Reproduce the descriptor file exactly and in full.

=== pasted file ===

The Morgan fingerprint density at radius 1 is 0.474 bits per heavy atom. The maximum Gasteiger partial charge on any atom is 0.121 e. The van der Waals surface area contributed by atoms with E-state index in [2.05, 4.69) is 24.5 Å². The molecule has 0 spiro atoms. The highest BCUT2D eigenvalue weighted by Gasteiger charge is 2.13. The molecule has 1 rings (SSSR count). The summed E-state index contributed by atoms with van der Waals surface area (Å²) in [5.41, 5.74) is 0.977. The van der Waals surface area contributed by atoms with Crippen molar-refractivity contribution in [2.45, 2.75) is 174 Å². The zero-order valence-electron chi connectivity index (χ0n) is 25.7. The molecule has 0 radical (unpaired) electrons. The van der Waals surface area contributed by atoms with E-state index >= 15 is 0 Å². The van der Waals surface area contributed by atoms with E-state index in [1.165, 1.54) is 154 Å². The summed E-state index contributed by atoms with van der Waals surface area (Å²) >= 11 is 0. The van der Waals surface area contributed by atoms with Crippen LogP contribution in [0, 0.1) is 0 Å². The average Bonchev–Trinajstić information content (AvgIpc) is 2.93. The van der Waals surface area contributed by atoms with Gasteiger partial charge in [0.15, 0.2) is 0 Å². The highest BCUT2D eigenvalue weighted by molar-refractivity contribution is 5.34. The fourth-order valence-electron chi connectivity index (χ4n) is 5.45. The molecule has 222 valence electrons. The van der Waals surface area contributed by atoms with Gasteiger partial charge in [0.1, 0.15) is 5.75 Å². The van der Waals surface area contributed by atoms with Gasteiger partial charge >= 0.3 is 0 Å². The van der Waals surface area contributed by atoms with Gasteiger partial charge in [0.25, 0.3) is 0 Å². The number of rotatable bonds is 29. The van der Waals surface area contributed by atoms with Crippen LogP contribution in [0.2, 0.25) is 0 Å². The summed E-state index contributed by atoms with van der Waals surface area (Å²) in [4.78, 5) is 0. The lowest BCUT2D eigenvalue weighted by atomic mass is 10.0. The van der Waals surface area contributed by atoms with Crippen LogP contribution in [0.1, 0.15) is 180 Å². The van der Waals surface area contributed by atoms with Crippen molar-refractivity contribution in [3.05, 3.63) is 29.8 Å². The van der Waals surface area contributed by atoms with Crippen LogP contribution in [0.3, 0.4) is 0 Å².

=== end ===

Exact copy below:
The Morgan fingerprint density at radius 1 is 0.474 bits per heavy atom. The maximum Gasteiger partial charge on any atom is 0.121 e. The van der Waals surface area contributed by atoms with E-state index in [2.05, 4.69) is 24.5 Å². The molecule has 0 spiro atoms. The highest BCUT2D eigenvalue weighted by Gasteiger charge is 2.13. The molecule has 1 rings (SSSR count). The summed E-state index contributed by atoms with van der Waals surface area (Å²) in [5.41, 5.74) is 0.977. The van der Waals surface area contributed by atoms with Crippen molar-refractivity contribution in [2.45, 2.75) is 174 Å². The zero-order valence-electron chi connectivity index (χ0n) is 25.7. The molecule has 0 radical (unpaired) electrons. The van der Waals surface area contributed by atoms with E-state index >= 15 is 0 Å². The van der Waals surface area contributed by atoms with E-state index in [1.165, 1.54) is 154 Å². The summed E-state index contributed by atoms with van der Waals surface area (Å²) >= 11 is 0. The van der Waals surface area contributed by atoms with Crippen LogP contribution in [0, 0.1) is 0 Å². The average Bonchev–Trinajstić information content (AvgIpc) is 2.93. The van der Waals surface area contributed by atoms with Gasteiger partial charge in [0.15, 0.2) is 0 Å². The highest BCUT2D eigenvalue weighted by molar-refractivity contribution is 5.34. The fourth-order valence-electron chi connectivity index (χ4n) is 5.45. The molecule has 222 valence electrons. The van der Waals surface area contributed by atoms with Gasteiger partial charge in [0.1, 0.15) is 5.75 Å². The van der Waals surface area contributed by atoms with Gasteiger partial charge >= 0.3 is 0 Å². The van der Waals surface area contributed by atoms with Gasteiger partial charge in [0.25, 0.3) is 0 Å². The number of rotatable bonds is 29. The van der Waals surface area contributed by atoms with Crippen LogP contribution in [0.2, 0.25) is 0 Å². The summed E-state index contributed by atoms with van der Waals surface area (Å²) in [4.78, 5) is 0. The lowest BCUT2D eigenvalue weighted by atomic mass is 10.0. The van der Waals surface area contributed by atoms with Crippen LogP contribution in [0.1, 0.15) is 180 Å². The van der Waals surface area contributed by atoms with Crippen molar-refractivity contribution in [3.05, 3.63) is 29.8 Å². The van der Waals surface area contributed by atoms with Crippen LogP contribution in [0.3, 0.4) is 0 Å².